Hon. Speaker, if you look at this Bill properly, you will see its intention is to majorly take the functions that are currently bestowed on the Agriculture and Food Authority regarding issues of tea to a specific board called the Tea Board of Kenya. It is creating a specific Act of Parliament to regulate matters of tea and tea marketing in the country. In fact, if you look at Clauses 15 and 21 of the Bill, they largely describe the functions of the Tea Board. If the House cares to give me a minute, I can read some of the functions of the Board that are suggested. You will find this Board is the one that is going to license anybody in this country who wants to export tea. The Board is the one that is going to regulate the production of tea and the quality of tea, and it will do all the other functions including the ones that are spelt out under Clause 21, It states: “Every processor shall keep or cause to be kept, for statistical purposes, a register of all tea growers registered under the sub-section (1), specifying- (a) the name of the grower (b) the location, size and parcel number of the land on which the tea is grown (c) the variety of tea grown and such other information as the Board may require.” It even goes a step further to say that for anybody to grow tea in this country, that person must be registered with a processor. What I am saying in a nutshell is that the Senate has proposed legislation called the Tea Bill which specifically is going to take the responsibilities bestowed on AFA currently, regarding tea matters, to this specific law. The question we need to ask ourselves as a House is whether this is the route we want to go. Do we want to start recreating pieces of legislation for specific crops? Today, we have the Tea Bill. It may make sense, because this Tea Bill came about because of the current problems that the tea sector is facing. And it is real. We must accept that there is a problem in this country regarding tea growing and marketing. The tea farmers are complaining and that must be addressed and addressed properly, through policy decisions and other ways. So, tea is facing challenges. But, equally, other crops are facing challenges. The coffee sector is facing challenges. The sugar industry is currently on its knees. So, if we decide to start recreating boards to specifically deal with those individual crops, then we should go the full hog and create for each and every crop which is facing challenges. My thinking is that we could operate within the current legal framework and body. If there are weaknesses that we have identified on that body, then we need to address them. If we feel that this particular Authority has so much on its plate, that we need to create several boards, then we need to decide on how many we would want to create. Are we going to amalgamate? We could even decide to amalgamate tea and coffee or something, then sugar with others. Even The electronic version of the Official Hansard Report is for information purposes only. Acertified version of this Report can be obtained from the Hansard Editor.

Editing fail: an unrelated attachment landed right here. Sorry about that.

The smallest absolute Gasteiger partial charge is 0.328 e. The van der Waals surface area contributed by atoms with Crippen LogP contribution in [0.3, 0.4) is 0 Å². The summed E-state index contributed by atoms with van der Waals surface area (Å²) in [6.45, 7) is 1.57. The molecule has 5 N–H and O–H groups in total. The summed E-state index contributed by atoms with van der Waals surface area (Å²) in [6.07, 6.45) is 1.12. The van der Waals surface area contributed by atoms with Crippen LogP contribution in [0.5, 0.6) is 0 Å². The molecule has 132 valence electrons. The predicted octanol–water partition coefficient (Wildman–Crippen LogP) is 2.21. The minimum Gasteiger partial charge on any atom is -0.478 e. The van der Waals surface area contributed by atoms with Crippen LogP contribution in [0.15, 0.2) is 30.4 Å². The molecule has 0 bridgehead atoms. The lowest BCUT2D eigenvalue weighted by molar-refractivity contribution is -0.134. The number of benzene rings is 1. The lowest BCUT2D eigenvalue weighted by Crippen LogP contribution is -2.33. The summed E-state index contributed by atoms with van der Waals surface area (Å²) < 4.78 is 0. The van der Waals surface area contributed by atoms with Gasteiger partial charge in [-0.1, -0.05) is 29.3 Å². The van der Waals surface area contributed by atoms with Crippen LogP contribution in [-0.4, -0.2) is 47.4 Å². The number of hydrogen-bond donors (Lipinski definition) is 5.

we who come from the lake region want a specific Act of Parliament to regulate matters fish. So, we need to be clear on how many boards we want. Again, we have been complaining as a country that we have so many parastatals that we are spending so much in running the Government. I have not opposed the creating of the Tea Board or to having legislation to specifically deal with tea, but let us then allow it for every other crop.